In order to lead others, you must first become the person you want to be.


We discuss a wide range of topics in a round-table format where everyone’s opinions are heard.


Coach Bill hosts the Impact and Legacy Summit


We empower, encourage, and inspire caregivers through their journey.


About Coach Lam

At UNC, Lam not only coached All Americans and National Champions, but also developed young coaches, including some of the most prominent names in the college sport today.

Lam’s sphere of influence includes involvement with those coaches and their programs. As head coach for 30 years at the University of North Carolina, Coach Lam distinguished himself and the school.

Individually, he was recognized by the school, conference and national wresting organizations, including being named Man of the Year and Coach of the Year by his peers nationally.

Coach Lam has authored a chapter on CHOICES in Brian Tracy’s new book “Pushing to the Front”

Lam took over a program which went 2-11 the year before he became head coach and promptly guided UNC to a 11-2-1 season. At the time, the 11 wins were a school record. Subsequently, Lam’s team have broken the record for wins in a season five other times, including an all-time high of 18 wins in 1987 and 1989. In 1979, Lam led the Tar Heels to their first-ever national Top-20 finish as they placed 17th. After a 13th-place showing in 1981, Carolina soared to fifth in 1982. That is the highest an ACC team has ever finished at the national championships. UNC also was sixth at the NCAA meet in 1986 and 1994, seventh in 1987 and eighth in 1995.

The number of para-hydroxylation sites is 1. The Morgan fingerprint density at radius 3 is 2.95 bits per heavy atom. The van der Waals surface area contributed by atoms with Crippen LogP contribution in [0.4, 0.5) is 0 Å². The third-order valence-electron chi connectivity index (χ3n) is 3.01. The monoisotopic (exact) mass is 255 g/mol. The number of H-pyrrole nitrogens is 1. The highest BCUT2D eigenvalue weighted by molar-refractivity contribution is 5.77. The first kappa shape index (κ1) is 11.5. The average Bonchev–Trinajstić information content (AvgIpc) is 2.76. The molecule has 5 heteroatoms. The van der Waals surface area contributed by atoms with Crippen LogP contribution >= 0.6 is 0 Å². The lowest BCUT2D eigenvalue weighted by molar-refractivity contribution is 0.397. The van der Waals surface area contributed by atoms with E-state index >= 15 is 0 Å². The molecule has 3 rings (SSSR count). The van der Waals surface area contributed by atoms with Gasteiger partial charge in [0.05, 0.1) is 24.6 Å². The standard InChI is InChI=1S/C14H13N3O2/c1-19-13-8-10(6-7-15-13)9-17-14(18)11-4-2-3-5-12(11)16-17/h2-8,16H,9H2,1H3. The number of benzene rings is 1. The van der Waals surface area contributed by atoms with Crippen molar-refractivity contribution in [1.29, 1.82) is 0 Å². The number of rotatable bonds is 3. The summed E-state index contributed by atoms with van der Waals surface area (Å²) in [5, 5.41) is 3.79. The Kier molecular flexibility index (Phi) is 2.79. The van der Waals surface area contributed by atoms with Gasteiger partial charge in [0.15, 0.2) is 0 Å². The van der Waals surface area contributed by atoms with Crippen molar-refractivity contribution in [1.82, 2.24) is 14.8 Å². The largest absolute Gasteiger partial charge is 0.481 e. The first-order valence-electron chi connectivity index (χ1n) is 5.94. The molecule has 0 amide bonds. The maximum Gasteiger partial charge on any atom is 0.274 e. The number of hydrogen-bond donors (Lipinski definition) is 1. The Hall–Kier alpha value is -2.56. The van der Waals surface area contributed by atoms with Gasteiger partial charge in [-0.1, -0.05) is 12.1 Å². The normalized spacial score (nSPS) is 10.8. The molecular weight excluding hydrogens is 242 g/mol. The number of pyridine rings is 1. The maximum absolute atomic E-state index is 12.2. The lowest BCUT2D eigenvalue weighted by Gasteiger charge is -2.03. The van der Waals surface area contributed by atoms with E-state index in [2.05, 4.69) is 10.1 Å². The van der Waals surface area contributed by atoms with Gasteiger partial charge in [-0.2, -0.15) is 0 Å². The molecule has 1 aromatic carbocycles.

Lam coached 37 All-Americas and earned ACC Coach of the Year honors 10 times. In 1982, he was honored as national coach of the year. In 1983, he was voted National Man of the Year.

Lam wrestled at the University of Oklahoma under legendary head coach Tommy Evans. Lam earned All-America honors at 157 lbs. in 1964 and 1965, finishing third and second in the country, respectively. As a senior in 1966, Lam was undefeated and ranked number one in the nation. However, he suffered broken ribs at the Big 8 Championship and was unable to compete at the NCAA Championship. He posted  the Sooners’ record for career victories.

A special education major, he received his bachelor’s degree from OU in 1966 and also earned his master’s degree at OU in counseling and guidance.